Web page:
North of the Border

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n303340A group of Mexican teenagers encounters a bizarre America in Luis Alberto Urrea’s latest novel.

There are still many places in the world where electricity is a luxury and bandidos regularly assert power over powerless villages, where a plate of beans has to suffice as daily bread, and the lure of Hollywood cowboys and television heroes encourages the imagination to believe in fantasies. Escapism is a form of hope.

The men of Tres Camarones, the dusty pueblito in Sinaloa, Mexico at the center of Luis Alberto Urrea’s new novel, Into the Beautiful North, have escaped to the U.S. The fantasy was, the men cross the border, acquire riches, and return to the land of lagoons and mangrove swamps to spread the wealth. But after braving the dangerous, illegal crossing and vanishing into the empty expanses and hyped-up culture of “Los Yuinaites,” it is the rare man who comes back home.

“The modern era had somehow passed Tres Camarones by, but this new storm had found a way to siphon its men away, out of their beds and into the next century, into a land far away.” The men are gone. The women, teenagers, dogs, and children are on their own against thieves, darkness, and loneliness. Luckily, with the help of Diós and Tía Irma, who is running for mayor, these plucky characters continue to dream.

Romantic and bored, inspired by the local Cine Pedro Infante showing of The Magnificent Seven, in which a group of brave peasants is sent north to the U.S. to bring seven men back, the women of Tres Camarones start to envision a future with their men once again among them: “Dances. Boyfriends. Husbands. Babies. Police – law and order. No bandidos.” With the blessing of Tía Irma, a foursome of local teens decides to go searching for the town’s men—La Vampi, the one goth in Tres Camarones; Tacho, a pretty gay boy with blond gel-spiked hair; Yolo, short for Yoloxochitl, a Nahuatl name given by her father who “had made it through one year of university and was thus well connected to his Toltec past;” and Nayeli, who secretly aspires to find her long-lost father. Since he left for the beautiful north, Nayeli’s father has sent her one taunting postcard, from Kankakee, Illinois, a scrap of cardstock now creased with longing.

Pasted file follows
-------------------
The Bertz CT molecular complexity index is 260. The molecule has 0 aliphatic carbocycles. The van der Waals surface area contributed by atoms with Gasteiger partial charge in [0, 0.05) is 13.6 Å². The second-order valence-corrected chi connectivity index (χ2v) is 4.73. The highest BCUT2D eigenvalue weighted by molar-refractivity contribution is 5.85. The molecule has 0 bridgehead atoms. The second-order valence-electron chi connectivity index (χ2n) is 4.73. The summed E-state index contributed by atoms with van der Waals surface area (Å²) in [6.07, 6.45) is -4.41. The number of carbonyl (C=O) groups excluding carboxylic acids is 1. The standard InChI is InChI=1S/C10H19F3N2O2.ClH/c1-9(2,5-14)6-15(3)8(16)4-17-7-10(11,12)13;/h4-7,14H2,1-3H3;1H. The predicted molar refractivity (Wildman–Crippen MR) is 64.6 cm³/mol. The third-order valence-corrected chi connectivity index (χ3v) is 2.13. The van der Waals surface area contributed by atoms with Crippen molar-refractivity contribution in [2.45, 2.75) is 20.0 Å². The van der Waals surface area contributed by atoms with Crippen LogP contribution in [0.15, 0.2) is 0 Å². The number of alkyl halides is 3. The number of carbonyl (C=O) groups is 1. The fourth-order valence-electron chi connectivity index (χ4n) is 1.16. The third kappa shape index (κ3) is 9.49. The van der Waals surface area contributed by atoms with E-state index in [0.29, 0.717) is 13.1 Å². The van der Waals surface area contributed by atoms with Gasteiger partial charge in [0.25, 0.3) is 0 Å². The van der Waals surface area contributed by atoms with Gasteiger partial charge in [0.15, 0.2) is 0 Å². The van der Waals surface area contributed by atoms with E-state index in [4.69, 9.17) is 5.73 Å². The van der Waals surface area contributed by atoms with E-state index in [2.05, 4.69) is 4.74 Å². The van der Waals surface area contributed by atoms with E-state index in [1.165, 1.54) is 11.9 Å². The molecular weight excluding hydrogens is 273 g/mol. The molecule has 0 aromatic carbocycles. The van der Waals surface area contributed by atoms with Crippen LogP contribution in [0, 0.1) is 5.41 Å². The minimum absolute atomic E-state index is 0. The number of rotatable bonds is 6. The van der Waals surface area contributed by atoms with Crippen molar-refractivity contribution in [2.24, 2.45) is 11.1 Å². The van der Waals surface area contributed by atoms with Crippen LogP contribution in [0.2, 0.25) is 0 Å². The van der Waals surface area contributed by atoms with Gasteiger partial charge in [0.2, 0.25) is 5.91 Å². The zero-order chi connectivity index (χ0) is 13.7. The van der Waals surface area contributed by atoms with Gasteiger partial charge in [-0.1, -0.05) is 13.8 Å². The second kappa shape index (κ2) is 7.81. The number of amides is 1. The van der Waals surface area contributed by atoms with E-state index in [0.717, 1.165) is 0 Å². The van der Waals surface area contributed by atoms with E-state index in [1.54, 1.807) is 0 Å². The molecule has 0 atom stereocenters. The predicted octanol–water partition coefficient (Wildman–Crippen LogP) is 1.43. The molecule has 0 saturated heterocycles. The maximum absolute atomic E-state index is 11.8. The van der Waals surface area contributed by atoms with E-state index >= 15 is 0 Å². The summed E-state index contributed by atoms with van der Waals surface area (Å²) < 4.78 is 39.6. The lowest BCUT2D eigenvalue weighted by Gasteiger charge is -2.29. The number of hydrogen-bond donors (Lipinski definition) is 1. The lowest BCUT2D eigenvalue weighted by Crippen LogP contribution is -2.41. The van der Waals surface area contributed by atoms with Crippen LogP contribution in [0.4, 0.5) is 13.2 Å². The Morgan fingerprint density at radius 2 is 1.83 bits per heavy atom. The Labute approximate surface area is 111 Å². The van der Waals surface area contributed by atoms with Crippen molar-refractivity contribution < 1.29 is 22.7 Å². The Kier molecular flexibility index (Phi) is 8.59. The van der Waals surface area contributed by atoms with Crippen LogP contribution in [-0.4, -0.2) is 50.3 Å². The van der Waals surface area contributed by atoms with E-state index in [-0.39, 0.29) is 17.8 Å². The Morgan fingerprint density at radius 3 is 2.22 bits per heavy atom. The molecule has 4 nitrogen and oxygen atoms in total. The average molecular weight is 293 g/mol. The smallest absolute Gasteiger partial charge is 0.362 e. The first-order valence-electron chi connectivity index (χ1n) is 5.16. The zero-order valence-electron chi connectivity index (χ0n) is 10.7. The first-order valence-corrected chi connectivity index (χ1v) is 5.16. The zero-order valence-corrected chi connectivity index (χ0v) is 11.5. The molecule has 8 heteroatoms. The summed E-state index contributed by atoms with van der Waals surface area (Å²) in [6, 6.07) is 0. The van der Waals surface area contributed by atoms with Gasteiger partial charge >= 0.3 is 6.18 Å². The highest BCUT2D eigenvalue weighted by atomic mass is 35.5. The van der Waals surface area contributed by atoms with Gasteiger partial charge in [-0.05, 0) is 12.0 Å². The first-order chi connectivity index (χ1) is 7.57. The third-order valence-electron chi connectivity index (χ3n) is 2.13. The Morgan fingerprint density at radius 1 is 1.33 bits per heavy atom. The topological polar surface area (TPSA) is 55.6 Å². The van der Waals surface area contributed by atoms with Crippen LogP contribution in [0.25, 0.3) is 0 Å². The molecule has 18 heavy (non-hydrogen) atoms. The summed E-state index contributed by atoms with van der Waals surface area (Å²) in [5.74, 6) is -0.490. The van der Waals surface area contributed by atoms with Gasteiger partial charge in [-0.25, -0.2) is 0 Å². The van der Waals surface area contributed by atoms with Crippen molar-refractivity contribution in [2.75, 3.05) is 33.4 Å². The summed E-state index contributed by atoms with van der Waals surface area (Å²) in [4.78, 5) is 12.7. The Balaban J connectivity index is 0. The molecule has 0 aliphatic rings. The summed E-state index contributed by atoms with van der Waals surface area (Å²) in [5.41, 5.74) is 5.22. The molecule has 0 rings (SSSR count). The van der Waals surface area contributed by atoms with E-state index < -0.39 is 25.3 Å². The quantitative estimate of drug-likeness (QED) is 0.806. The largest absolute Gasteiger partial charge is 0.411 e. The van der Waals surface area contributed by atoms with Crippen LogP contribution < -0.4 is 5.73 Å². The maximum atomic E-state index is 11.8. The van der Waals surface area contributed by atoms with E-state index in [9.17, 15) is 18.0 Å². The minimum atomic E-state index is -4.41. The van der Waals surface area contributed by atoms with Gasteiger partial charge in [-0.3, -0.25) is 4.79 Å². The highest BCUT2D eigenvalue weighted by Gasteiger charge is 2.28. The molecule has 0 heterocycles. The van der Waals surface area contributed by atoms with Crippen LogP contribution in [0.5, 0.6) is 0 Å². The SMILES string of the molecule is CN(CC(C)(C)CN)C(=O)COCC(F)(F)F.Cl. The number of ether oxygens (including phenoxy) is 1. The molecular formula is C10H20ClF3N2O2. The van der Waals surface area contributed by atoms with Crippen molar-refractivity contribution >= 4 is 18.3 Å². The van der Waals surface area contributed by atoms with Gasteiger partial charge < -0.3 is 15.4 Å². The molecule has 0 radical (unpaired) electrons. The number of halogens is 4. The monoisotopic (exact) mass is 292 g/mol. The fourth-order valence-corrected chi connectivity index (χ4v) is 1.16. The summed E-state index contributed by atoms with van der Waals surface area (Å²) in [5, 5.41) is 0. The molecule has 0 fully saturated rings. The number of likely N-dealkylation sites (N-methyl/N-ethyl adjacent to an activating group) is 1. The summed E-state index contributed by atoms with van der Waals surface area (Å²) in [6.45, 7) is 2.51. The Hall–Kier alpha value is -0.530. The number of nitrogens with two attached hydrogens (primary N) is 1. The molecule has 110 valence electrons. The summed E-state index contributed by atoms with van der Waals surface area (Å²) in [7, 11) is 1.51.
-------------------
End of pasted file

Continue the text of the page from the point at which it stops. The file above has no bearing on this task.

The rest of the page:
The four leave the familiar comforts of their little hometown on a bus to Tijuana, where they find a world shockingly different from their fantasies. “The USA didn’t look as nice over there as it did on television.” From there, they forge bravely into the heart of the U.S., from Colonia Libertad, “the notorious launching pad for a million border-crossings” to Las Vegas (“CELINE DION!”), and onward to Kankakee. In Urrea’s telling, it is the United States that seems like a foreign land: “As soon as you escaped the island of neon and cement, the whole world was charred ruins, hoodoos and spires, dust devils and drooping power lines. Shreds of truck tires like fat black lizards. Smears of fur and brown blood upon the blacktop.”

In his introduction to Light from a Nearby Window, a collection of Mexican poetry, Juvenal Acosta discussed how contemporary Latino literature departs from the magic realism of previous generations of authors: “Earlier Mexican writers have felt it their task to interpret the enigma of mexicanidad. If defining Mexican literature was a challenge for Carlos Fuentes and Octavio Paz, the poets of our time, beneficiaries of those efforts, situate themselves more naturally in the world they have inherited. Without this problem of identity, they have been able to set about their work in a more relaxed way.” Urrea, born in Tijuana to a Mexican father and American mother, embodies this more relaxed aesthetic, bringing comic attitudes and fantastic intentions to his eleven books, and juxtaposing the stereotypes of old Mexico against a new millennium of Google, vampires, Johnny Depp, and YouTube. Into the Beautiful North examines the way new generations of Mexicans are pre-Americanized, though their images of El Norte can’t prepare them for the crazy—and dangerous—encounters they’ll find in the real thing. Liberally dosed with references to Diddy and Kanye West, nostalgia for Yul Brynner and “Estip McQueen,” it’s a novel about our continent and our times, about the coexistence of old and new cultures, of north and south, and how they intermingle, fight, come of age, and ultimately change each other.

Marianne Rogoff is the author of Silvie’s Life. She teaches writing and literature at California College of the Arts. More from this author →